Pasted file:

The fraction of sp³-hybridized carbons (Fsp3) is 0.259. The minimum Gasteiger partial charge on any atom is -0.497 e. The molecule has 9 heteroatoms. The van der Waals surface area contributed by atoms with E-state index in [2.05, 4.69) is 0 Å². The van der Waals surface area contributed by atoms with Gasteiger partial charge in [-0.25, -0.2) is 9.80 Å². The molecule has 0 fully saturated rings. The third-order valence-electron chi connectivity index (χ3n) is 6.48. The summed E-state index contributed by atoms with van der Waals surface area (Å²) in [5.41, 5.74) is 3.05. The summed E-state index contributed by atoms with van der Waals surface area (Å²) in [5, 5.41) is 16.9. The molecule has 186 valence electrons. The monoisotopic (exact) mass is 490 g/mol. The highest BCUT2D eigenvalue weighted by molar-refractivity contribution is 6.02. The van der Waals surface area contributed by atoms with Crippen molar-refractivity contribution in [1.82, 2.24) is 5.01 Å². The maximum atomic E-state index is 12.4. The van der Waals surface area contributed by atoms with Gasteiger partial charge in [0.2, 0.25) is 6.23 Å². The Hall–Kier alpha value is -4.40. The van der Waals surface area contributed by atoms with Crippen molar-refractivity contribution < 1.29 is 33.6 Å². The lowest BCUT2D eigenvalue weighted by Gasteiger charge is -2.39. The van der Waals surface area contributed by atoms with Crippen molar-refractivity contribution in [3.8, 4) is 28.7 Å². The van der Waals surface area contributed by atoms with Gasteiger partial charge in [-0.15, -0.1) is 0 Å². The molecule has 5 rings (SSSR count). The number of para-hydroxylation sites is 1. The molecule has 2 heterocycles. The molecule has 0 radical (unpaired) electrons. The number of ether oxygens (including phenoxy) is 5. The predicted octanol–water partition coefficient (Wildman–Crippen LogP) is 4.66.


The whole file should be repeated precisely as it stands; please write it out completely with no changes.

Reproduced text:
The fraction of sp³-hybridized carbons (Fsp3) is 0.259. The minimum Gasteiger partial charge on any atom is -0.497 e. The molecule has 9 heteroatoms. The van der Waals surface area contributed by atoms with E-state index in [2.05, 4.69) is 0 Å². The van der Waals surface area contributed by atoms with Gasteiger partial charge in [-0.25, -0.2) is 9.80 Å². The molecule has 0 fully saturated rings. The third-order valence-electron chi connectivity index (χ3n) is 6.48. The summed E-state index contributed by atoms with van der Waals surface area (Å²) in [5.41, 5.74) is 3.05. The summed E-state index contributed by atoms with van der Waals surface area (Å²) in [5, 5.41) is 16.9. The molecule has 186 valence electrons. The monoisotopic (exact) mass is 490 g/mol. The highest BCUT2D eigenvalue weighted by molar-refractivity contribution is 6.02. The van der Waals surface area contributed by atoms with Crippen molar-refractivity contribution in [1.82, 2.24) is 5.01 Å². The maximum atomic E-state index is 12.4. The van der Waals surface area contributed by atoms with Gasteiger partial charge in [0.2, 0.25) is 6.23 Å². The Hall–Kier alpha value is -4.40. The van der Waals surface area contributed by atoms with Crippen molar-refractivity contribution < 1.29 is 33.6 Å². The lowest BCUT2D eigenvalue weighted by Gasteiger charge is -2.39. The van der Waals surface area contributed by atoms with Crippen molar-refractivity contribution in [3.8, 4) is 28.7 Å². The van der Waals surface area contributed by atoms with Gasteiger partial charge in [-0.15, -0.1) is 0 Å². The molecule has 5 rings (SSSR count). The number of para-hydroxylation sites is 1. The molecule has 2 heterocycles. The molecule has 0 radical (unpaired) electrons. The number of ether oxygens (including phenoxy) is 5. The predicted octanol–water partition coefficient (Wildman–Crippen LogP) is 4.66.